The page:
David Freund: Gas Stop @ nyjb

“David Fruend: Gas Stop” represents a monumental achievement in photojournalism. Continue reading David Freund: Gas Stop @ nyjb

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Langdon Clay: Cars: New York City, 1974 – 1976, by Langdon Clay @ nyjb

The mid-seventies evoked here showcase a city in transition and the streets populated with gigantic metal slabs of American automotive expression. Continue reading Langdon Clay: Cars: New York City, 1974 – 1976, by Langdon Clay @ nyjb

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Black Beauties: Iconic Cars Photographed by Rene Staud, by Rene Staud @ NYJB

“Black Beauties” by Rene Staud is “[a] stylish and intelligent discussion of the intersection of transportation, aesthetics, and meaning.” Continue reading Black Beauties: Iconic Cars Photographed by Rene Staud, by Rene Staud @ NYJB

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American Odd: California Crazy and Beyond: Roadside Vernacular Architecture, by Jim Heimann

I continue my essay series, American Odd, with a look at the history of the American roadside attraction in Jim Heimann’s classic California Crazy and Beyond: Roadside Vernacular Architecture. Continue reading American Odd: California Crazy and Beyond: Roadside Vernacular Architecture, by Jim Heimann

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Robertson’s Book of Firsts: Who did what for the first time, by Patrick Robertson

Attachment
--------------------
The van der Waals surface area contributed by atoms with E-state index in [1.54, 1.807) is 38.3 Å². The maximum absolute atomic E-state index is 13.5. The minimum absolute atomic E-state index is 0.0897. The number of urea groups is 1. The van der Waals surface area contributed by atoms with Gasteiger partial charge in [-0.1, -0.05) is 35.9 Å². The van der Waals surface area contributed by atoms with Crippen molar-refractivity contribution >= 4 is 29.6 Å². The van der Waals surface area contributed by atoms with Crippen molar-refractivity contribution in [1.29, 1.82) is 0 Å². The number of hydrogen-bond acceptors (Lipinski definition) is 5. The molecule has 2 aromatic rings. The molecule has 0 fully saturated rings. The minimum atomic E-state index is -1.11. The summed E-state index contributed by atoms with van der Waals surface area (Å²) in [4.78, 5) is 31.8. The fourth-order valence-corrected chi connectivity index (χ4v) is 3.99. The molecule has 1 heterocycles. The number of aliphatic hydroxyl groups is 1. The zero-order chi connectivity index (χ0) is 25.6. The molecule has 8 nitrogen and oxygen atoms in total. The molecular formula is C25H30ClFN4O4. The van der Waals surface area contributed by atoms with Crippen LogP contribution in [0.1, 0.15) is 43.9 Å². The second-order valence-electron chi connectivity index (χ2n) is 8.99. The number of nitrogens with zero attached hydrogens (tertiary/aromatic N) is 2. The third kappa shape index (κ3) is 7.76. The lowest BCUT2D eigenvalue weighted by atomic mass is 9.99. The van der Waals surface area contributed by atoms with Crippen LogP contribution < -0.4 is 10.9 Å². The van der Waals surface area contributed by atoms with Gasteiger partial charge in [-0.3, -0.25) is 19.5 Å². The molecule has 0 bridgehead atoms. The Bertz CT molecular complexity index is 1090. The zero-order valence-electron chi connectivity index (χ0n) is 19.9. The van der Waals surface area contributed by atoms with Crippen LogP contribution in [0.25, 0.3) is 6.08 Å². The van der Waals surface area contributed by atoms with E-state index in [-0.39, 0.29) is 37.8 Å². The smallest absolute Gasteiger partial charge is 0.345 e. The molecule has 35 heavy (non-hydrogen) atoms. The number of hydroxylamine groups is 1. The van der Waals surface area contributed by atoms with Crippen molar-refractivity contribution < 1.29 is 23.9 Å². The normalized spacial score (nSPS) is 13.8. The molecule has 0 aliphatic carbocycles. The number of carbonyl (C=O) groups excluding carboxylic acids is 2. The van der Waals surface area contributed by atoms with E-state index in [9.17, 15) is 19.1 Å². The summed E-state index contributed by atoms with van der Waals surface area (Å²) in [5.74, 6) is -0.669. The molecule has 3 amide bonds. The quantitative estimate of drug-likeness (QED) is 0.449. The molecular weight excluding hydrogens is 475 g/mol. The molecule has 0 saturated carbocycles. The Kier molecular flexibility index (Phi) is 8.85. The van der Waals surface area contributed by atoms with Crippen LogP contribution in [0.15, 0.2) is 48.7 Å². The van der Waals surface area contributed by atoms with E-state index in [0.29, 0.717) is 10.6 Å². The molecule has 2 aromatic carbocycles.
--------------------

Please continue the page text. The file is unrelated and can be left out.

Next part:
The first coins, the first hamburger, the first military motor vehicle.  These are but a sampling of Robertson’s Book of Firsts.  Researched and compiled by Patrick Robertson as a culmination of a lifelong passion, the book aims to chronicle not invention, but innovation.  This means a look at social and technological development and some surprising entries.  Robertson approaches this collection of firsts from a unique position.  A former government employee and a former chairman of the Ephemera Society, he also owns the largest private collection of vintage magazines in Britain.  Firsts are ephemeral, since once a first is achieved, social … Continue reading Robertson’s Book of Firsts: Who did what for the first time, by Patrick Robertson

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The Art of Reviewing: Jeremy Clarkson

Source: The London Times Every blog needs a large-scale project. The Art of Reviewing will explore reviewing as an art form and as a valuable element to understanding society.  During this project, I will profile specific reviewers of merit.  Several specific cases also explore other facets of reviewing. Jeremy Clarkson.  Depending on whom you talk to, mentioning his name usually follows adulation or vilification.  The tall, shaggy-haired presenter of Top Gear and Driving columnist for the London Times, brings a sensational edge to the staid world of automobile reviewing. Prone to bombastic statements, dismissive of anti-pollution legislation, and a worshipful … Continue reading The Art of Reviewing: Jeremy Clarkson

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